Science fiction is often used to show us the world through impossibly alien eyes. But there are fully human people who see the world in an alien way (to the rest of us) via current biological means. One of the most everyday versions of this is basic colorblindness. But what do people really see, when they see the world differently?

If you're in possession of a matching pair of X chromosomes, it's unlikely you could know what it's like to be colorblind. Biological females have between a 0.1 and 0.4 percent chance of being red-green colorblind. The most predominant form of colorblindness is the loss of reds and greens, both of which depend on L-cones in the retina to be seen by the brain. The gene that is responsible for these is on the X chromosome. Unless you are the daughter of a colorblind father and a colorblind or colorblindness carrier of a mother, you'll always have a back-up. If you have an X and a Y chromosome, and your mother is a carrier, you've got a fifty-fifty shot at being colorblind in this way, which adds up to between five and seven percent of the population.

The most mild type of colorblindness is Deuteranopia, which takes out most shades of red and pink and turns them into a green. A red dress, provided that it's light, will turn into a sort of dull shade of army green. Greens are also darker and duller, turning to light grays and brownish-green camouflage colors. An often unappreciated casualty of red-green colorblindness is purple, which is red and blue mixed together. Deuteronopia turns purple to just another shade of blue.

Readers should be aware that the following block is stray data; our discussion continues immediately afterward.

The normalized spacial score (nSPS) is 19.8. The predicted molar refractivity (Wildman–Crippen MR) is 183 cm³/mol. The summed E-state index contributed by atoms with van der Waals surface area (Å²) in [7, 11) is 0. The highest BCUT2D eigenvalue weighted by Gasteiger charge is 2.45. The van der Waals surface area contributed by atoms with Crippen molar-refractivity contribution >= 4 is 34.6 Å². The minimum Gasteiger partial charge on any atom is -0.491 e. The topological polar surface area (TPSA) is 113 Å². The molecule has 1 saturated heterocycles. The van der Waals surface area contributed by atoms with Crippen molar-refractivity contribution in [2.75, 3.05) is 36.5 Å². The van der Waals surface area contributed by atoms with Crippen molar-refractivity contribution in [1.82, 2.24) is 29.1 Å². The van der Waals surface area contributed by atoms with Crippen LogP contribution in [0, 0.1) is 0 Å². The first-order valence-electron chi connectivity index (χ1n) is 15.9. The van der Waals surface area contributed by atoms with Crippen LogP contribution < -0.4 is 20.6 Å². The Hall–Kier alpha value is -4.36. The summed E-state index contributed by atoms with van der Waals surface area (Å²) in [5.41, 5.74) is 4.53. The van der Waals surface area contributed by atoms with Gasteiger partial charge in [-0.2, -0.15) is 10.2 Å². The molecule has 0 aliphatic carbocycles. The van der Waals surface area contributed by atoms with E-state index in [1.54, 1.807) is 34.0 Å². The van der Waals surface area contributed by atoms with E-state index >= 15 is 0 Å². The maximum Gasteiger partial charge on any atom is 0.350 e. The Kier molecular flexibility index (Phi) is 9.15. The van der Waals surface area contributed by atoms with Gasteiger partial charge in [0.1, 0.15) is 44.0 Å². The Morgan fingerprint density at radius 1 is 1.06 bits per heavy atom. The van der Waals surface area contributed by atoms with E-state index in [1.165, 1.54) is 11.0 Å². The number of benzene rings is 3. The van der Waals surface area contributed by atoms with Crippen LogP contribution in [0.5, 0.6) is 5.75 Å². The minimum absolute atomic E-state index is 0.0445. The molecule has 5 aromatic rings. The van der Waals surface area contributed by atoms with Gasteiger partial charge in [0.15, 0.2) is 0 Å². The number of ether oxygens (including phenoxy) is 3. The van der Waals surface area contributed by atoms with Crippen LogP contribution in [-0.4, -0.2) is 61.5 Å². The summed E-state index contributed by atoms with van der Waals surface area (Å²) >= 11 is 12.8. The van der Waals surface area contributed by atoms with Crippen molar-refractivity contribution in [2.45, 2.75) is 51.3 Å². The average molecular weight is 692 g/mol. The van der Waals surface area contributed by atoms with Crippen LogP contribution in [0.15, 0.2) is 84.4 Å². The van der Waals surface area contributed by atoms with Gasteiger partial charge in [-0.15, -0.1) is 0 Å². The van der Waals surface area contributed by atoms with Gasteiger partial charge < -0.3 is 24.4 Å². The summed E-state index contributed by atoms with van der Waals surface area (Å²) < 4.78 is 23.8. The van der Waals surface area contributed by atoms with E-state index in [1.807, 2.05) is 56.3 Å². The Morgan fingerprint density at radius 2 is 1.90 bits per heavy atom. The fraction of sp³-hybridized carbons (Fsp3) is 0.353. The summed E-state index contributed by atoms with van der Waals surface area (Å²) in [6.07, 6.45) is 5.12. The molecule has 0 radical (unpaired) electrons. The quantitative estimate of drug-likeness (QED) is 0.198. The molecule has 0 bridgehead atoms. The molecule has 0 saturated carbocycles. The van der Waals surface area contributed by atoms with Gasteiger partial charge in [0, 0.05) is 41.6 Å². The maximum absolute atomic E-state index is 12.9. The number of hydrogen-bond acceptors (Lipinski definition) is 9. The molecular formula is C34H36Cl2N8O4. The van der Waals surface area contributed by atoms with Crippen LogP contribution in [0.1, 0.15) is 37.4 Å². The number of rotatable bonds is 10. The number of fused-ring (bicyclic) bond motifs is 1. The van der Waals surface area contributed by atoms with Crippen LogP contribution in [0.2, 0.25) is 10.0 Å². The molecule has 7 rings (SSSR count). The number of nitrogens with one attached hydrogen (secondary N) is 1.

Protanopia is more severe. Instead of turning red to green, it shuts some shades of red off completely, making them appear black or gray. The darker shades of red are gray-black, and even the lightest shades of pink change to army green or darker. Skin tones are often wiped out. A little more of the bright shades of green get through than do through Deuteranopia, though.

The most uncommon form of colorblindness is yellow-blue colorblindness. This one isn't sex-selective at all. It's the result of defective S-cones, which could be unformed due to genetics, but can also be damaged through other activities. Alcoholics have a higher rate of this colorblindness, called Tritanopia, than the rest of the population's 0.01 percent. Head injuries and exposure to some kinds of industrial chemicals can also take out blue-yellow color vision. It's understandable that Tritanopia is dubbed yellow-blue colorblindness, to distinguish it from red-green colorblindness, but it takes out green more completely than any other kind of colorblindness. All greens are gone, transmuted to blue. Reds are also changed, turned to pink. But yellow is also destroyed, and is also turned completely to shades of pink. Pink skin is more florid. Even the blue shades are changed, seeming grayer and darker.


Images: Color Blind Awareness

Via How Stuff Works, HHMI, and Colour-Blindness.

Note: Deuteranopia and Protonopia look very much alike. I would recommend hitting the How Stuff Works (in the links here) site for more images that demonstrate the difference.